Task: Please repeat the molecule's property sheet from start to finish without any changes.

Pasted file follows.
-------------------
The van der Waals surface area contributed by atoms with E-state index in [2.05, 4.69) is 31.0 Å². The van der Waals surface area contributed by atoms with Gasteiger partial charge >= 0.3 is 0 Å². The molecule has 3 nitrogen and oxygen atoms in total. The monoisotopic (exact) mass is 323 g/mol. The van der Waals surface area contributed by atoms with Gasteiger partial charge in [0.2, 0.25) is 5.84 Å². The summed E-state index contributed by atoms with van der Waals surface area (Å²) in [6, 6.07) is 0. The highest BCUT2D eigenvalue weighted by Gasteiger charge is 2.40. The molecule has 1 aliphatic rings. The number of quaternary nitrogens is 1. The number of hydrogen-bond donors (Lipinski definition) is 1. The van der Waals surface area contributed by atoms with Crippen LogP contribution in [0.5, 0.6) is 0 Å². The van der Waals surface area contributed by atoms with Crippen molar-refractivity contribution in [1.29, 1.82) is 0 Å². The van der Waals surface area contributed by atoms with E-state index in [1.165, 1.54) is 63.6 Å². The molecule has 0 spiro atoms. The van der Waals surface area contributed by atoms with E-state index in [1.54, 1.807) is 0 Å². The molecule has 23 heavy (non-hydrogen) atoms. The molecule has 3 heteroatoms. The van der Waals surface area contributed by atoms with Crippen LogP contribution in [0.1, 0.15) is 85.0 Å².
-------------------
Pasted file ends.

The van der Waals surface area contributed by atoms with E-state index in [2.05, 4.69) is 31.0 Å². The van der Waals surface area contributed by atoms with Gasteiger partial charge >= 0.3 is 0 Å². The molecule has 3 nitrogen and oxygen atoms in total. The monoisotopic (exact) mass is 323 g/mol. The van der Waals surface area contributed by atoms with Gasteiger partial charge in [0.2, 0.25) is 5.84 Å². The summed E-state index contributed by atoms with van der Waals surface area (Å²) in [6, 6.07) is 0. The highest BCUT2D eigenvalue weighted by Gasteiger charge is 2.40. The molecule has 1 aliphatic rings. The number of quaternary nitrogens is 1. The number of hydrogen-bond donors (Lipinski definition) is 1. The van der Waals surface area contributed by atoms with Crippen LogP contribution in [0.5, 0.6) is 0 Å². The van der Waals surface area contributed by atoms with Crippen molar-refractivity contribution in [1.29, 1.82) is 0 Å². The van der Waals surface area contributed by atoms with E-state index in [1.165, 1.54) is 63.6 Å². The molecule has 0 spiro atoms. The van der Waals surface area contributed by atoms with E-state index in [1.54, 1.807) is 0 Å². The molecule has 23 heavy (non-hydrogen) atoms. The molecule has 3 heteroatoms. The van der Waals surface area contributed by atoms with Crippen LogP contribution in [0.1, 0.15) is 85.0 Å².